Top 5: Easy Listening

The other day I was fooling around with some data from Billboard‘s adult contemporary charts. Billboard first published the chart in July 1961, and for much of that time, it was known as the Easy Listening chart. Today it’s called “Hot Adult Contemporary Tracks”—and now that we’re in the Soundscan era, records tend to stay on it forever. For example, “Breakeven” by the Script and “Hey Soul Sister” by Train are at Numbers Three and Four this week, in their 51st and 61st week on the chart respectively. But we’re not concerning ourselves with the new millennium here. Let’s grab five records that hit the top of the chart in mid-March during bygone years.

“Got a Hold on Me”/Christine McVie (1984, four weeks at Number One). I am a big Christine fan, as you may know, but her late-period solo stuff has never done much for me. (Her early solo record, on the other hand—The Legendary Christine Perfect Album—is one I keep returning to again and again.) “Got a Hold on Me” was a great radio song, although some critics have written that her performances can seem passionless. This video won’t disabuse anybody of that notion.

“Give It All You Got”/Chuck Mangione (1980, three weeks). This was ABC’s theme music for the 1980 Winter Olympics, which had just got done consuming most of the media oxygen as winter turned to spring that year. We were hungry for diversion then, tired of the ongoing hostage crisis in Iran—which was about to get worse with the failed rescue attempt in April. (I can still remember my roommate coming back to the dorm with a look on his face I’d never seen before: “They tried to get ’em out, but they couldn’t,” he said.)

“I’ve Been This Way Before”/Neil Diamond (1975, one week). Sometimes a record could top the AC chart (known as Easy Listening in the 1970s) without getting much traction on the pop charts. This was one of them. “I’ve Been This Way Before” spent but a single week in the Top 40 and seven weeks on the Hot 100.

“Danny’s Song”/Anne Murray (1973, two weeks). Murray was huge on this chart throughout the 1970s, of course. For what it’s worth, I have always thought her covers of Loggins and Messina’s songs (this one and “A Love Song”) were better suited to a female singer than they were to Kenny Loggins. Here’s a live performance of “Danny’s Song” from The Midnight Special:

“You Gave Me a Mountain”/Frankie Laine (1969, two weeks). The Easy Listening chart was born, of course, in response to the noisy kids’ music that had taken over the pop charts by 1961. And while pop hits did top the chart in the 60s, so did people like Dean Martin, Jerry Vale, Jack Jones, Al Martino, the Ray Conniff Singers, Perry Como, Ed Ames—and even 50s crooner Frankie Laine as late as 1969. “You Gave Me a Mountain” is a bombastic weeper written by Marty Robbins, which bears an amazing resemblance to his “My Woman My Woman My Wife.”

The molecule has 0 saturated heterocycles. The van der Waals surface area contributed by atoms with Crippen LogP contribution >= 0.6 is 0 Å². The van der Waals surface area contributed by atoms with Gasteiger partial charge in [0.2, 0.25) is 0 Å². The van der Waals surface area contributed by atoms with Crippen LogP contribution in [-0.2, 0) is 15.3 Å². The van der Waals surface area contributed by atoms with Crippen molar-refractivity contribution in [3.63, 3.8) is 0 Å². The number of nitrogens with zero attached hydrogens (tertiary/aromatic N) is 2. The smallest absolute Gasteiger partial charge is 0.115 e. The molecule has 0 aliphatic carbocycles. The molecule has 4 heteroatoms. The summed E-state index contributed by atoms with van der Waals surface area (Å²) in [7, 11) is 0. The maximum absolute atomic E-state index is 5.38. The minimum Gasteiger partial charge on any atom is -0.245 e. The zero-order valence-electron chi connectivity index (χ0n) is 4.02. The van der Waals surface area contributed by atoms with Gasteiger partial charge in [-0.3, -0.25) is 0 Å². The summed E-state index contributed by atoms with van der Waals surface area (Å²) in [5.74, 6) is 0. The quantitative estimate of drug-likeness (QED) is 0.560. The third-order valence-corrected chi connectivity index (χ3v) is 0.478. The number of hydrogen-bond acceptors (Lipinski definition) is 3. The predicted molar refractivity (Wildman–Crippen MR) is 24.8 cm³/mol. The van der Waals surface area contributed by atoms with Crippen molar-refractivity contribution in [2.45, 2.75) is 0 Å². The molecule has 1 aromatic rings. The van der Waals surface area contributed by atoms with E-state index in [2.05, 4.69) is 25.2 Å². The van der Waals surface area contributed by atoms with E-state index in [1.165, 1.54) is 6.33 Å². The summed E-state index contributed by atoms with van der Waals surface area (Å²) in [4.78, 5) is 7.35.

But  in the spring of 1969, the reign of the crooners was soon to be ended. Blood Sweat and Tears would top the chart with “Spinning Wheel” in August, and they were displaced by by Zager and Evans’ “In the Year 2525.” The Adult Contemporary chart was friendlier to the kids’ music after that. The Beatles would manage their lone AC Number One in 1970 with “Let It Be.” It wasn’t a clean break, though. Tom Jones and Perry Como had chart-toppers in 1970; Andy Williams and Engelbert Humperdinck would hit the top in 1971. By 1972, however, the list of adult-contemporary Number One songs looks like a subset of the Hot 100.

Recommended Reading: At Popdose, 20 versions of “Into the Mystic,” some superlative. Get there before Van Morrison finds out they’re up.

3 thoughts on “Top 5: Easy Listening

  1. Ah, the Adult Contemporary chart. I had to make a quick executive decision regarding that list when I began writing my 70s music blog. Since the chart wasn’t actually called “Adult Contemporary” until 1979, that means it was called “Easy Listening” for more than 90% of the decade.

    However, I chose to call it the AC chart in my blog because “Easy Listening” sometimes brings to mind the music that made Navin Johnson spring out of bed in The Jerk and go find himself.

    Then again, I also refer to the Soul chart as “R&B” since it is better understood by a wider audience. Plus, now that I’m also writing an 80s music blog as well, I am under no circumstances going to use the term that Billboard tacked onto its R&B survey for much of the decade…”Black Singles.” It’ll stay R&B, thank you very much.

  2. gary

    Always liked Anne Murray with Danny’s Song. She was really a gifted vocalist and that many relegated her to MOR or such was sad. Thankfully she had great success in Canada, they love their own.

  3. Rick

    btw the loggins & messina version of danny’s song was its self a cover, it was first recorded by gator creek in 1970, cheers

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